The equine cervical spine: comparing MRI and contrast-enhanced CT images with anatomic slices in the sagittal, dorsal, and transverse plane

J. Sleutjens, A. J. Cooley, S. N. Sampson, I. D. Wijnberg, W. Back, J. H. van der Kolk, C. E. Swiderski

Research output: Contribution to journalArticlepeer-review

20 Scopus citations

Abstract

Background: The impact of cervical pathology on performance is of great importance to the horse industry. Accurate diagnosis of cervical disease with imaging modalities, including computed tomography (CT) and magnetic resonance imaging (MRI), requires thorough appreciation of normal cervical anatomy.

Objectives: (1) To describe in detail the anatomy of the equine cervical spine by comparing anatomical sections with corresponding MR and contrast-enhanced CT images in the sagittal, dorsal, and transverse plane. (2) To discuss the ability of MR and contrast-enhanced CT imaging to visualize anatomical structures in the cervical spine.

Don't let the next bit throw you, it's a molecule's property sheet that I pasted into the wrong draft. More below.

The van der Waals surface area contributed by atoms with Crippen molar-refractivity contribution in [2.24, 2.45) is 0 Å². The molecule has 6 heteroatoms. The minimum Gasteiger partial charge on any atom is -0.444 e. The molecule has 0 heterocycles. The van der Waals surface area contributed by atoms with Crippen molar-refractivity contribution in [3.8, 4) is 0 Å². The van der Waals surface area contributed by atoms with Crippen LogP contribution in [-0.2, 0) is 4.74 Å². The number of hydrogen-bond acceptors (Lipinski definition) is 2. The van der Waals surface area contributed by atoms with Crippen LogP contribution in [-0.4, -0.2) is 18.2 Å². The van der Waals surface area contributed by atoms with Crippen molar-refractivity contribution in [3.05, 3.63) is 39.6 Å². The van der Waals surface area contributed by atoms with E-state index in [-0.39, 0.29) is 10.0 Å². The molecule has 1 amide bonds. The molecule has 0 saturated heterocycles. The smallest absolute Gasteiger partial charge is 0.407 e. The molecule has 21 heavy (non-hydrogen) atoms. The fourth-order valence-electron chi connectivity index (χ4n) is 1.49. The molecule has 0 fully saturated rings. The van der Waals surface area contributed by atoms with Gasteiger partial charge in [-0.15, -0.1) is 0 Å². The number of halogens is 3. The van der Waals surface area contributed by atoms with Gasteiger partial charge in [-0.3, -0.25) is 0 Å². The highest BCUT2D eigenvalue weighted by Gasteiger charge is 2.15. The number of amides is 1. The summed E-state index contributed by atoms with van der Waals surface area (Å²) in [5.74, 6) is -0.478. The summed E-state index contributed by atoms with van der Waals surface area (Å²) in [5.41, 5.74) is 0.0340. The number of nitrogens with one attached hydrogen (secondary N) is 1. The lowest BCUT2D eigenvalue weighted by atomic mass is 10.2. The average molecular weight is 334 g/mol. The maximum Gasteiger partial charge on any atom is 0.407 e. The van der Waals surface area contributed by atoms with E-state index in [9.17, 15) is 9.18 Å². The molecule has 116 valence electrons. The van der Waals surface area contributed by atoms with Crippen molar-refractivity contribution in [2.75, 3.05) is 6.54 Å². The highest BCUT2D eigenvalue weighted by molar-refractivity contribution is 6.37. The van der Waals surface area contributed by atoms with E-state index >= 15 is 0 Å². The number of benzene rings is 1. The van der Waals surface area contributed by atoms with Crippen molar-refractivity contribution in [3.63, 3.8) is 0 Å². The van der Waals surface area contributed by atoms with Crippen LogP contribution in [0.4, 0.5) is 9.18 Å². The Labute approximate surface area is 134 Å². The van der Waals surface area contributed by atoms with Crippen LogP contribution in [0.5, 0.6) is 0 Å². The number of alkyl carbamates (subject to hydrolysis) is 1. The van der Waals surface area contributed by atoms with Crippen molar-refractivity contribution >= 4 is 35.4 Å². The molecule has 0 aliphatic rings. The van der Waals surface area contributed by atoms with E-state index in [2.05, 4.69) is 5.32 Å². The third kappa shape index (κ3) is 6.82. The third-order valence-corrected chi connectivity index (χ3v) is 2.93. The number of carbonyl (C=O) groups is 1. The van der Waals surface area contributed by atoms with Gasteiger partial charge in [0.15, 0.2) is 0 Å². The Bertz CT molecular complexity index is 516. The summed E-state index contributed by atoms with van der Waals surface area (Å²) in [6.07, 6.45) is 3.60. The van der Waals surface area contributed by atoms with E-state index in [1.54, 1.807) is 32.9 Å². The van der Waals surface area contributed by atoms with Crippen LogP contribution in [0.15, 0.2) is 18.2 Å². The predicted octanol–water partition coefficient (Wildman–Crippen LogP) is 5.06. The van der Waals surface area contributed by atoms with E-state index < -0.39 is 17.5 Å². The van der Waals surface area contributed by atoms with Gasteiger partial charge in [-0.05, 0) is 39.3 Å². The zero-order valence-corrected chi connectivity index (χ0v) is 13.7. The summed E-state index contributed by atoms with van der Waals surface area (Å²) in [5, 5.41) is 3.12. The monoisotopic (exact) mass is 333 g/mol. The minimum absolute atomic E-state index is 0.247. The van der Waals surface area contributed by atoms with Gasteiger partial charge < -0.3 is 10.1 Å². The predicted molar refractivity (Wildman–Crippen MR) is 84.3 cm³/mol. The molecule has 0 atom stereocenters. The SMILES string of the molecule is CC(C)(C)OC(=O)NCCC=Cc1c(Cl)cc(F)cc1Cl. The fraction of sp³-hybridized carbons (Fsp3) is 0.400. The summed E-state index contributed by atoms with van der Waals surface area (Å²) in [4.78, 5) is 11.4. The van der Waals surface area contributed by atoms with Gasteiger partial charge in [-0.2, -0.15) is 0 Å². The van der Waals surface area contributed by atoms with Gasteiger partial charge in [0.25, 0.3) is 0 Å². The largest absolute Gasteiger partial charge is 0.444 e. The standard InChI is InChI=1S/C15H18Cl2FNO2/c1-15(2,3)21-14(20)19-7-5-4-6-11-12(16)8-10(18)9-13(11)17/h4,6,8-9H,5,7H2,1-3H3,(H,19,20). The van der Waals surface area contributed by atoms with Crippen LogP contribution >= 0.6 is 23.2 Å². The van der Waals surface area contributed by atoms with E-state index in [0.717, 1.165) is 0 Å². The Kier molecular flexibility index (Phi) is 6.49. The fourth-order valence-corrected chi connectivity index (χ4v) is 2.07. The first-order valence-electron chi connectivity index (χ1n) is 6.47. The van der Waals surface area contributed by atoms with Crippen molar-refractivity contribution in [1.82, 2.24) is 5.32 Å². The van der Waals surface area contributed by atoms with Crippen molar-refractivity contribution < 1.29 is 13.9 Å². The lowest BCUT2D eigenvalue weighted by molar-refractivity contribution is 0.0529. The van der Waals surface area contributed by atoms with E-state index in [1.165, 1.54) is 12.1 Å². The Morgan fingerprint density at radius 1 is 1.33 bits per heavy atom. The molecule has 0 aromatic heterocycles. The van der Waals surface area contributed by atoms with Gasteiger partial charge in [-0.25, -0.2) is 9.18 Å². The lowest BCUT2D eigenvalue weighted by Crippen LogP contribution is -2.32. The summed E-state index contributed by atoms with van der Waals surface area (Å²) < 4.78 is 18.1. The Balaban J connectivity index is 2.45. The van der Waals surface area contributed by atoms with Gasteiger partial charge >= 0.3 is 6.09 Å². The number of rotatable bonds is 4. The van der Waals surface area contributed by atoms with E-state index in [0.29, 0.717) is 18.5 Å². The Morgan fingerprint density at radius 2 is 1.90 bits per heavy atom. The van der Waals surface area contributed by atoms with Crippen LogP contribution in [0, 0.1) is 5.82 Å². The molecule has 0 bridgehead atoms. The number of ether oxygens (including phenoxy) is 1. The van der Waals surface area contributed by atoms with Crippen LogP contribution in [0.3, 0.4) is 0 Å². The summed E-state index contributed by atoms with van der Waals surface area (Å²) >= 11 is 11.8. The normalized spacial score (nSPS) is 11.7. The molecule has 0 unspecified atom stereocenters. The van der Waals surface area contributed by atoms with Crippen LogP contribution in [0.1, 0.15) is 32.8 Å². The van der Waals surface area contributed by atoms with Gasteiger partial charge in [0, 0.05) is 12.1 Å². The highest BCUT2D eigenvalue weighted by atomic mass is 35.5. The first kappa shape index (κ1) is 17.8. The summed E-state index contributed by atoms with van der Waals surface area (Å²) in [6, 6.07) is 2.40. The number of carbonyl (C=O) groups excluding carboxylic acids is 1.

Animals and methods: Three cervical spines of young adults (3–8 years), collected immediately after humane euthanasia, were used. The spine was stabilized on a frame in a natural flexed position with an angle of 20°. MR and contrast-enhanced CT imaging was performed within six hours after euthanasia. Anatomical sections of 1 cm were made in the sagittal, dorsal, and transverse plane and compared with corresponding CT and MR images. The intervertebral disk thickness, facet joint angle, sagittal dural space diameter and ventromedial facet joint projection were quantified.

Results: The anatomic location of clinically important structures including the facet joints, spinal cord, cervical nerve roots and intervertebral disks were reliably identified in the anatomical sections and their corresponding MR images. Contrast-enhanced CT images depicted all osseous borders, whereas MR images were superior for soft tissue structures.

Conclusion and clinical importance: This study enhances our understanding of normal cervical spine anatomy and the diagnostic usefulness of cervical MRI and contrast-enhanced CT in the horse.

Original languageEnglish (US)
Pages (from-to)74-84
Number of pages11
JournalVeterinary Quarterly
Volume34
Issue number2
DOIs
StatePublished - Apr 1 2014
Externally publishedYes

Keywords

  • anatomy
  • cervical spine
  • computed tomography
  • equine
  • horse
  • magnetic resonance imaging

ASJC Scopus subject areas

  • veterinary(all)

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